Not so much that, it's more a case that they will approach "improvising" by looking at their pattern and thinking "which dots shall I use", as opposed to first thinking about the sound they're wanting to create.
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#15
Quote by Funcoot
I have recently picked up the idea of the minor pentatonic scale. I learned to first and second box of it and have been trying to improv to backing tracks with varying success. While I was doing this, I was adhering strictly to the pentatonic scale, not deviating from the notes in the scale.


The other day, I sat down with a very talented friend in hopes to gain some knowledge. We sat there and we would jam. He would play a chord progression and I would find the key and improv. Along the way, he would show me things I could be doing differently and even different notes I could be playing, notes that were not in the pentatonic scale I have been learning.



Sometimes sliding from that B to that C# would sound better than sliding from that B to that A, even though C# isn't a part of the B minor pentatonic scale.

However, I found myself to be in a different scale or pattern, because some I find myself not being able to go back and play that D for a few notes.

I'm not sure if I am explaining this correctly, but to be put simply, it feels like when I slide from B to C# I find myself in a new scale or pattern.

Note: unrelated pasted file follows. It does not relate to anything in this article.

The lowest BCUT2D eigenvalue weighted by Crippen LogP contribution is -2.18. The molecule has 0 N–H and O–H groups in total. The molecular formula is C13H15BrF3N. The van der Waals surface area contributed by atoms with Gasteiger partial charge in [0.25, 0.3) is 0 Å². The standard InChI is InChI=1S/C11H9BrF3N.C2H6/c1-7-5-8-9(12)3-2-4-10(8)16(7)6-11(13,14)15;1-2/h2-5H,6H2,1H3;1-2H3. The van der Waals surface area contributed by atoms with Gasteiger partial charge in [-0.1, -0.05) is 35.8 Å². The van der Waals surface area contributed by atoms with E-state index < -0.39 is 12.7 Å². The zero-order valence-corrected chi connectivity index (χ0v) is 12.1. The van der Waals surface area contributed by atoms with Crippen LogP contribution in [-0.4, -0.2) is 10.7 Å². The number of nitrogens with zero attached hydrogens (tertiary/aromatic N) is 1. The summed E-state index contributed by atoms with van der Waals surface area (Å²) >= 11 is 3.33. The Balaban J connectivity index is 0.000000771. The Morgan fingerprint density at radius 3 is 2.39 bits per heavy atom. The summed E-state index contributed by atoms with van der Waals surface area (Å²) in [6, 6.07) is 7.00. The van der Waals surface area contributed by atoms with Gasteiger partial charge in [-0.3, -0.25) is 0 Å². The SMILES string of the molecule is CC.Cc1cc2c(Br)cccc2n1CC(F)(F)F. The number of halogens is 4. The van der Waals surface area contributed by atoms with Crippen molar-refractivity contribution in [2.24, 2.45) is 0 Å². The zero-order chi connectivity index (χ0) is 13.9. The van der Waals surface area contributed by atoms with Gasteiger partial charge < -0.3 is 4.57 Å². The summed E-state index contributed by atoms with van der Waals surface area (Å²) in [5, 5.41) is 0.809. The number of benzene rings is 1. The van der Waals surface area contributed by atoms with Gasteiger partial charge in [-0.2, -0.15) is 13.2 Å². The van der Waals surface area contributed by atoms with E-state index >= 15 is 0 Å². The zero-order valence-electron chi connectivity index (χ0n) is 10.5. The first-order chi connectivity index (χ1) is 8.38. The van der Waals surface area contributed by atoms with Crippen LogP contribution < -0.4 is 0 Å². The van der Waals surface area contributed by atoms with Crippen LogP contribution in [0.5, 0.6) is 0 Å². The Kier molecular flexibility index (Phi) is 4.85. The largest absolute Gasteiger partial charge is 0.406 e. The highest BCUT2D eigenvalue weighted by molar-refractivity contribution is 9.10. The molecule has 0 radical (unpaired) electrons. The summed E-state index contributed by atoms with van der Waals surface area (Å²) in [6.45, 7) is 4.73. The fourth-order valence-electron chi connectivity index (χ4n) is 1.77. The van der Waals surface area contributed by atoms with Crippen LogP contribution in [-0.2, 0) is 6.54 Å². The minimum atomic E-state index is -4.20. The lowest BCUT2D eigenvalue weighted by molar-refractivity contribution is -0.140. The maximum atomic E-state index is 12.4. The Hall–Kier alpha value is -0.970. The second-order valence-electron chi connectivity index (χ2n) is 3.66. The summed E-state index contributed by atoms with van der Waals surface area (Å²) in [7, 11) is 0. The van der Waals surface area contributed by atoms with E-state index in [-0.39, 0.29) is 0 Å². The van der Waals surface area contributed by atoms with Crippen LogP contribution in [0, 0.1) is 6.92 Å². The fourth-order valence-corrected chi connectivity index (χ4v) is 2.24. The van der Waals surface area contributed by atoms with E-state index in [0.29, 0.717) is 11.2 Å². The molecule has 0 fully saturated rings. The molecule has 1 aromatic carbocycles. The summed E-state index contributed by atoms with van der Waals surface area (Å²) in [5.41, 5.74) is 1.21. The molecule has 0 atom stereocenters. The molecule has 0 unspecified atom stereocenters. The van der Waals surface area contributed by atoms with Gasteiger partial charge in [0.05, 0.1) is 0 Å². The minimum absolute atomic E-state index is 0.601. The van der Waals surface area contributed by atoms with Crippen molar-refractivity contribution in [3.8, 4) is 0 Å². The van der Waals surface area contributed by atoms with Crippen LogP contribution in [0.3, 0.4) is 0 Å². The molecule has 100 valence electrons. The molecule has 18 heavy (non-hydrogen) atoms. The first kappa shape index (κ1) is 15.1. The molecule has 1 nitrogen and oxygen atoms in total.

This is a happy but confusing discovery to me, because music just isn't scales and shapes. If I would have never jammed with my friend, I would just be playing the pentatonic randomly, but now I am confused as to what I am technically doing.


The Pentatonic Minor scale is a stripped down form of a Natural Minor scale. It contains most of the safe notes, so that people starting out can improvise without worrying as extensively about resolution. The C# IS a 2nd/9th in B Natural Minor, you've merely discovered one of the two notes that the Pentatonic "misses" because it can be frustrating to the beginner if he tries to land on it and sustain it in an improv.

It creates a lot of tension, which is great in the hands of the skilled, but can be agitating to the one not ready for it. Now that you've discovered it, you'll no doubt notice its instability, so use it as a flavor note to keep things interesting.

Best,

Sean